Our hearts went out to this family who were trying to do the best they could. Their son was a lovely person, but was not a good match for Aaron. Aaron sank on the couch and was biting his hands and was overwhelmed during the visit. Later when I begged Aaron to use facilitated communication and tell us anything, the only thing he typed was “bad.”
A representative of a small family run residential service company was also there. She seemed nice, but she couldn’t give me much information about her company other than the owner just had some family issues.
We learned the young man did not have enough funding with his Medicaid Waiver for full-time residential help, so the family brought him back to their house three days a week. This was why they were desperately seeking a roommate with a Medicaid Waiver because then the split costs would allow the two men to live in the home 24/7.
The residential services company and the county case worker come with the house–(one per house). So, when we asked about the case worker we were told the parents really liked him because he shared with them that one of the potential housemates was a convicted felon, and they were so grateful he told them (when he didn’t/shouldn’t have) and they could make sure their son was safe. (RED FLAG).
Parents are trying to problem solve the best they can to provide for their family.
They wanted to be actively involved in their son’s life.
This family could afford to purchase a small house, near their home.
They could afford to renovate, furnish it and make sure it was maintained with lawn care….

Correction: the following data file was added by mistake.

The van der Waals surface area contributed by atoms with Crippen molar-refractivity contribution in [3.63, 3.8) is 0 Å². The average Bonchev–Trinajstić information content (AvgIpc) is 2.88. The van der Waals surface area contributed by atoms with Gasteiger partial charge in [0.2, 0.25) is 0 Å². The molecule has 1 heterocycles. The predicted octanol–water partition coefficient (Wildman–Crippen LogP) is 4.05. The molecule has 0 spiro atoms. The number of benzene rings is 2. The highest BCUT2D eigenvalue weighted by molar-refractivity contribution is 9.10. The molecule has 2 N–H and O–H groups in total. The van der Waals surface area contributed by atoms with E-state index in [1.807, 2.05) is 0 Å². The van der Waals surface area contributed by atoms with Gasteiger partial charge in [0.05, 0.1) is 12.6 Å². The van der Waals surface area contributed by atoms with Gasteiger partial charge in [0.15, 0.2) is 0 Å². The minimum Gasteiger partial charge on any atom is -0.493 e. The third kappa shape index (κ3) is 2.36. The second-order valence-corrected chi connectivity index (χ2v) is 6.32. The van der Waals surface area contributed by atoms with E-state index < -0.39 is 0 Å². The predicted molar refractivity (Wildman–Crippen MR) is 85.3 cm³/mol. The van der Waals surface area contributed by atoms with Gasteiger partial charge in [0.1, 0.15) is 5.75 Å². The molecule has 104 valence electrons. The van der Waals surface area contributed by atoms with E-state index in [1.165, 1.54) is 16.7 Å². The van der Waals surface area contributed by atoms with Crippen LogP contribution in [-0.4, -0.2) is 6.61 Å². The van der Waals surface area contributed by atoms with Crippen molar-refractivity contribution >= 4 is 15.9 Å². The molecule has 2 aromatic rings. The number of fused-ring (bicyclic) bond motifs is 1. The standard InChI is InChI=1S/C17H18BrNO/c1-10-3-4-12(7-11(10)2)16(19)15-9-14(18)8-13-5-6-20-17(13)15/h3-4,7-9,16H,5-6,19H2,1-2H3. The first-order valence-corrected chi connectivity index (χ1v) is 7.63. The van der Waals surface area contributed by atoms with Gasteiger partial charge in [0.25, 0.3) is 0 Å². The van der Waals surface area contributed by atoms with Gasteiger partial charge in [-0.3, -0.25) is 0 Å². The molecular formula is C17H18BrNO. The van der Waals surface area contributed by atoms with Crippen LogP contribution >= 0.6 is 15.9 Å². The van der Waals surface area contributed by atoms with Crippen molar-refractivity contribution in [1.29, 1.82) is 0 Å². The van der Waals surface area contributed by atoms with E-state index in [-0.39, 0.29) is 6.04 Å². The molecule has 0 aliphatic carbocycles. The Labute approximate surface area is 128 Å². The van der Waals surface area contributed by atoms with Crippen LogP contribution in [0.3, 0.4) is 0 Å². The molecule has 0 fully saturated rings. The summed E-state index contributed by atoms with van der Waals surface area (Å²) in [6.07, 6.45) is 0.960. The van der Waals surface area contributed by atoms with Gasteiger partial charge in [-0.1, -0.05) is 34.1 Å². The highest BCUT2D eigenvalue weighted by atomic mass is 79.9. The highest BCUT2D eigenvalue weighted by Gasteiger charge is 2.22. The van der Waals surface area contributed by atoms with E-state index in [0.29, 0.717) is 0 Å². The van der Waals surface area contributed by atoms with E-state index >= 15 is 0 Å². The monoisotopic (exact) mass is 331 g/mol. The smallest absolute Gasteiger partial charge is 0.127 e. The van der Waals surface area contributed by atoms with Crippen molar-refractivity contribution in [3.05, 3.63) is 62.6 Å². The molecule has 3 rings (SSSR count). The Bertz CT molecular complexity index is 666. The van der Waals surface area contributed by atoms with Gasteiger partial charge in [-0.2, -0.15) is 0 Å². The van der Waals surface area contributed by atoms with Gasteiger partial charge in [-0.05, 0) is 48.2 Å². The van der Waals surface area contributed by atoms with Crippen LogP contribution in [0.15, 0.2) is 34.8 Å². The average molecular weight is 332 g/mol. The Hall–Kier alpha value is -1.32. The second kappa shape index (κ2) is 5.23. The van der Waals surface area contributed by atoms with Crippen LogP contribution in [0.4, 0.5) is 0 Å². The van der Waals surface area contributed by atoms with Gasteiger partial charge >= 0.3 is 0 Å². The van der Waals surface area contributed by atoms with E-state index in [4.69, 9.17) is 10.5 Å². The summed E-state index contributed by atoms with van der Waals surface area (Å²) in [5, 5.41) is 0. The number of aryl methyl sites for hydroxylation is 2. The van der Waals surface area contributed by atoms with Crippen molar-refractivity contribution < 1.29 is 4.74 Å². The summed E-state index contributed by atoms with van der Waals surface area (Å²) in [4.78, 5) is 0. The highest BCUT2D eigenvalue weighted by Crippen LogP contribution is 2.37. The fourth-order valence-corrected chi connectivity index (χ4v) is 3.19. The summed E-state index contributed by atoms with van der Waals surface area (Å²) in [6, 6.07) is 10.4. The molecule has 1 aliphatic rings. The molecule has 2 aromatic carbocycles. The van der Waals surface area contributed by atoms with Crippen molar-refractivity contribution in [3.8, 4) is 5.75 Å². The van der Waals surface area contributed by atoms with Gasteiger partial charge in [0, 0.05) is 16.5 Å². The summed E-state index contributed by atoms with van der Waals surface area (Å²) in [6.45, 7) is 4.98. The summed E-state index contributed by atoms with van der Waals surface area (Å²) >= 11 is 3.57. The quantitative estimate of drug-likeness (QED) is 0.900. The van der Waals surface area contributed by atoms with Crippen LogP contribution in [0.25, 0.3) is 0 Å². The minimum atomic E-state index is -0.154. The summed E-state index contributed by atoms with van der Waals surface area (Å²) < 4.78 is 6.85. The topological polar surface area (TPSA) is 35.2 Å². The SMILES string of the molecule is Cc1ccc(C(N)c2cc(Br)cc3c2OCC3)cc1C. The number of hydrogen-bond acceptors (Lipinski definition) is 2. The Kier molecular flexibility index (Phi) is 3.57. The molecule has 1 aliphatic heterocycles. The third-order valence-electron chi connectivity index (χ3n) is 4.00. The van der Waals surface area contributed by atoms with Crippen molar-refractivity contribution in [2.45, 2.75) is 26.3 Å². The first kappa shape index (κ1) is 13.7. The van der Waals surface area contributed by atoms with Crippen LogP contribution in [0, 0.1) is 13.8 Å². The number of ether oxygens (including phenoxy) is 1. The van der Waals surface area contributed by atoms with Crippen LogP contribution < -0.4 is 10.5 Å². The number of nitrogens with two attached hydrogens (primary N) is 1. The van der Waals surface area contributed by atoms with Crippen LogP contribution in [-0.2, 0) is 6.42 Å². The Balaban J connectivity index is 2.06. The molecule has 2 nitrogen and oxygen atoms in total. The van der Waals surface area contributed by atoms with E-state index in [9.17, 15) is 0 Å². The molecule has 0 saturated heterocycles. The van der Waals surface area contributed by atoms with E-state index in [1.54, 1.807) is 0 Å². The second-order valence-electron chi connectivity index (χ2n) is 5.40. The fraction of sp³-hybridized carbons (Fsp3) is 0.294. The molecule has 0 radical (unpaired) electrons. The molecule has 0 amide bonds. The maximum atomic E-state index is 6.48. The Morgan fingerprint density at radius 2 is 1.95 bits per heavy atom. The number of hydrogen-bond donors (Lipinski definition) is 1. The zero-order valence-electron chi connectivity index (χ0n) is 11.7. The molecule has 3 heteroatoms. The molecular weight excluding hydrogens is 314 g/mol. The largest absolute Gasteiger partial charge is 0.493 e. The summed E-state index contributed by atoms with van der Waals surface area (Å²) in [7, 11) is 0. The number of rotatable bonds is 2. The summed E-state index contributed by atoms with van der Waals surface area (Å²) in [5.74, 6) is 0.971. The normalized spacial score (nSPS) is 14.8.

They couldn’t afford the residential care 24/7.
Potential housemates could be convicted felons. Case workers may/may not have to tell you.
Parents could take their child home a couple days a week if the Medicaid Waiver funding was inadequate.
When I asked the parents what their son thought of the 4
day/3 day arrangement they responded: “Well, our son gets confused, he is really excited to be in his own place and would rather stay there.”
When I asked the parents what they thought of the arrangement, they said:
“We have taken care of him for over 20 years with no help. His mother couldn’t work and took him to all his therapies, gave him his bath and entertained him. We never had any help, so 4 days a week is the best it’s ever been.”
These parents were fellow pioneers. Tom and I would have loved if it would have worked out for Aaron and their son to be roommates, but our priority is Aaron—not, would we enjoy being with these parents.
Next post, I’ll talk about the second home we visited.
The bottom line is: WHO WOULD AARON WANT FOR A HOUSEMATE?
Any thoughts? I love for you to share your stories in the comments and social media.
Have you ever had to blend the requirements of two/three/four agencies?
Is this useful information? OR, is this like watching your parents show slides of their summer vacation in Death Valley?—boring.
Keep Climbing: Onward and Upward.
All my best,